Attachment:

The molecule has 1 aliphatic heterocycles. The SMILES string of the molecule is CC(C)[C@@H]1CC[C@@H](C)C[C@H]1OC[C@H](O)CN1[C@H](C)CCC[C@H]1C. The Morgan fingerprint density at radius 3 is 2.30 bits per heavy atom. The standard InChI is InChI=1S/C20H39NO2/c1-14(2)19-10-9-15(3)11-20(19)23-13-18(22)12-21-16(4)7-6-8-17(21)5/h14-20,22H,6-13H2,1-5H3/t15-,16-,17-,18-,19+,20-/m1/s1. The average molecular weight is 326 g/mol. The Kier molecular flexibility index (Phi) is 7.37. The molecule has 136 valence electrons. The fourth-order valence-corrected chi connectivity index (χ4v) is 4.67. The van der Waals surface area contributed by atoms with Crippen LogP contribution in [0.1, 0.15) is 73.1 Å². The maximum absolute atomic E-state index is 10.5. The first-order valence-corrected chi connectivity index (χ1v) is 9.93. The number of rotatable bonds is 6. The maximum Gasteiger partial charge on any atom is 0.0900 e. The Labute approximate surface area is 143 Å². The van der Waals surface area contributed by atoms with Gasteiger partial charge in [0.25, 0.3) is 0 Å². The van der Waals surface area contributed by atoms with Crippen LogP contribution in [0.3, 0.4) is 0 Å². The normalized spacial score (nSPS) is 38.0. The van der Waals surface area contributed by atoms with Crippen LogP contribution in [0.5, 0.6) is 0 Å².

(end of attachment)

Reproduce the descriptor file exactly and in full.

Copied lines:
The molecule has 1 aliphatic heterocycles. The SMILES string of the molecule is CC(C)[C@@H]1CC[C@@H](C)C[C@H]1OC[C@H](O)CN1[C@H](C)CCC[C@H]1C. The Morgan fingerprint density at radius 3 is 2.30 bits per heavy atom. The standard InChI is InChI=1S/C20H39NO2/c1-14(2)19-10-9-15(3)11-20(19)23-13-18(22)12-21-16(4)7-6-8-17(21)5/h14-20,22H,6-13H2,1-5H3/t15-,16-,17-,18-,19+,20-/m1/s1. The average molecular weight is 326 g/mol. The Kier molecular flexibility index (Phi) is 7.37. The molecule has 136 valence electrons. The fourth-order valence-corrected chi connectivity index (χ4v) is 4.67. The van der Waals surface area contributed by atoms with Crippen LogP contribution in [0.1, 0.15) is 73.1 Å². The maximum absolute atomic E-state index is 10.5. The first-order valence-corrected chi connectivity index (χ1v) is 9.93. The number of rotatable bonds is 6. The maximum Gasteiger partial charge on any atom is 0.0900 e. The Labute approximate surface area is 143 Å². The van der Waals surface area contributed by atoms with Gasteiger partial charge in [0.25, 0.3) is 0 Å². The van der Waals surface area contributed by atoms with Crippen LogP contribution in [0.3, 0.4) is 0 Å². The normalized spacial score (nSPS) is 38.0. The van der Waals surface area contributed by atoms with Crippen LogP contribution in [0.5, 0.6) is 0 Å².